wiltshirelass Tue 18-Mar-03 16:17:29

just re-read my meassage - just to clarify it was a drug for induction, and it ws chelsea and westminster. and I'm fairly sure it was for my dd (born march 1998) and not my son (Oct 2000) although I wouldn't swear to it. As I say, I didn't sign it despite two visits from doctors to tell me about the benefits. I'm the daughter of two medical parents, one of whom is an ob/gyn, and when I told them that they gave up (it has a magical effect on the medical profession - I guess they think you are either well informed or well connected medically and therefore they tend to go along with what you want.)

Manfwood Tue 18-Mar-03 16:39:57

Bobbins

no it is not Royal Berks although it is near there - are you local to that area? Apparently they are not trialling this drug. HOpefully you can understand why dont want to give the name of the hospital at the moment. Thanks for the offer of the solicitor - will let you know how it is going and whether it gets to that point.

Wiltshirelass

Sounds like may be something similar - Misoprostol seems to have been given in labour for a few years - especially in the US but still not licensed for that purpose. The thing is my friend was not told any of the risks and was just told it was like going on syntocin drip only she would be able to move around - that was it and she didnt think to ask any more. her waters had broken but contractions didnt start. With me they applied the gel a couple of times and then contractions started my waters broke and it only took a few hours. Her labour was really painful but also very drawn out so her epidural ran out before the final stages.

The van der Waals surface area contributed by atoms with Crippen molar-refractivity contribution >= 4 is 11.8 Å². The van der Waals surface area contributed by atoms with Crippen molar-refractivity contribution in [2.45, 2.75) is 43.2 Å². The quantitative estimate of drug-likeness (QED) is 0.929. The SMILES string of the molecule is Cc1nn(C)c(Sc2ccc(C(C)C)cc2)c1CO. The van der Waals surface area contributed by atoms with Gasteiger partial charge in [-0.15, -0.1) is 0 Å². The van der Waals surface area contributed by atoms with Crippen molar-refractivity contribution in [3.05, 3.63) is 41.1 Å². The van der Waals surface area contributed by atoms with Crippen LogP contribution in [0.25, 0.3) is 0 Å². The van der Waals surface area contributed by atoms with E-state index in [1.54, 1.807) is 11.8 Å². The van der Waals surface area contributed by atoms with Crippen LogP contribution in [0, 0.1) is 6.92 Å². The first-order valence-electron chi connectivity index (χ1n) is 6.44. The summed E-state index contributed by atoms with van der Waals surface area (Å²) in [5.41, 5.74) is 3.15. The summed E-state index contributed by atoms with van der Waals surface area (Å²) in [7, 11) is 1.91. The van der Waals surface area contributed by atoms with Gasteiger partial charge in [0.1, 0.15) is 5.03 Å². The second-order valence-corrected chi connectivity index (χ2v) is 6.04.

anyway - thanks again and will let you know how she gets on and may be in touch again soon.

wiltshirelass Tue 18-Mar-03 16:48:55

I'm really dredging my memory now, but I think they way they tried to sell it to me was that it was "more efficient" and "more effective" than syntocinin, and I think they also said it didn't involve a drip.
Anyway it sounds like there is clearly a case to answer - In my cynical fashion I would be greatly interested to know if you do ever see your notes. My mother, who is a gp in london, has had 2 cases recently of horrifically mismanaged births (with tragic consequences) where the hospital "lost" the notes when asked for them. Obviously can't tell you the name of the hospital, but I was shocked when I heard. Best of luck!

Bobbins Tue 18-Mar-03 19:18:01

Manfwood> yes I'm in Reading. The solicitorsthat I used specialise in medical accidentsand will not progress with a case unless thy feel it is necessary. They are very keen on negotiation, rather than going for the "money"..either for themselves or their clients.

By the way, once you have officially lodged a complaint through the correct channels, you have every right to access to your medical records. If they are not forthcoming, that is something they would have to answer for in itself.

Manfwood Wed 19-Mar-03 08:59:49

Thanks for your replies. Obviously this is not going to be classed as a 'medical accident' but something to do with the fact that my friend was not given 'informed' consent. So Bobbins your solicitors probably wouldnt be appropriate if it comes to that but thanks very much for the info. I must stress that this did not happen to me but to a friend I met through my NCT classes who had a little girl the day before i had ds. She has been talking about how awful the birth was for such a long time and only recently discovered that it may have something to do with misprostol. Since finding out about the history of this drug she is obviously very angry that she was not told of the risks etc but at the same time at least she can now see that there was a reason she had such a terrible labour and that next time it probably wont be as bad.

Anyway - will let you know how she gets on with getting copies of her records.